André Laffargue was a French infantry officer wounded at the age of 24 during an attack on Neuville-Saint-Vaast on 9 May 1915. While recovering he wrote a pamphlet, Étude sur l’attaque dans la période actuelle de la guerre (Study of the attack in the current period of the war), containing his reactions to the fighting in which he had participated since August 1914. Surrounded by misconceptions, his ideas are said to be the origin of the idea of infiltration tactics, used with great success by the Germans in 1918, in which opposition was by-passed and encircled.
Laffargue went on to write another pamphlet in 1916 Conseils aux Fantassins pour la Bataille (Combat advice for troops)  and tactics manuals which appeared in many editions between the 1930s and 1950s. His writing is vivid, sometimes appears self-serving when he relates his own experiences as a lesson in leadership, but is filled with practical advice relating to the impact of combat on soldiers. He made his points using eye-witness descriptions of the actual experiences of himself and others and illustrated them with his own drawings. His writing was also imbued with the prevailing French army doctrine of the spirit of the offensive and his Conseils ends with a poem ‘En Avant!’ by the Revanchist leader Paul Déroulède. His belief that the human will of the attacker had to prevail over the firepower of the defender, and that casualties had to be accepted, can nowadays appear unsettling:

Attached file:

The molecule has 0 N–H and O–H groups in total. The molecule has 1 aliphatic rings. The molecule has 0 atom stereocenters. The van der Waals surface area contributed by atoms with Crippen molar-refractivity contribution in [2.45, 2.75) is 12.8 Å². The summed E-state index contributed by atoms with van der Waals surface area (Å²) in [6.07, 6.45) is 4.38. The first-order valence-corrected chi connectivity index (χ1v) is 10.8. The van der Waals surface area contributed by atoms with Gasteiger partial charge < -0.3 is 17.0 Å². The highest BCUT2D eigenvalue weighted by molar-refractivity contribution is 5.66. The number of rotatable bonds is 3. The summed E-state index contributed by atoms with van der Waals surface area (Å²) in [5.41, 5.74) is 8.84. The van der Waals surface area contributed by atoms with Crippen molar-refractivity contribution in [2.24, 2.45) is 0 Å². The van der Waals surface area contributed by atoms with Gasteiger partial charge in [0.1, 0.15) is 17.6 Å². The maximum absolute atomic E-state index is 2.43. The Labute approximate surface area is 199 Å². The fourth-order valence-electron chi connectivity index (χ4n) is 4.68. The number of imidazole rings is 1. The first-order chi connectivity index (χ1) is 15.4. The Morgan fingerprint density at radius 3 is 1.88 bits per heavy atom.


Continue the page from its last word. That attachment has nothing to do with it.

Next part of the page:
In order that the assault may be unlimited, the sacrifice being resolved upon, it must be pushed through to a finish and the enemy drowned under successive waves, calculating, however, that infantry units disappear in the furnace of fire like handfuls of straw.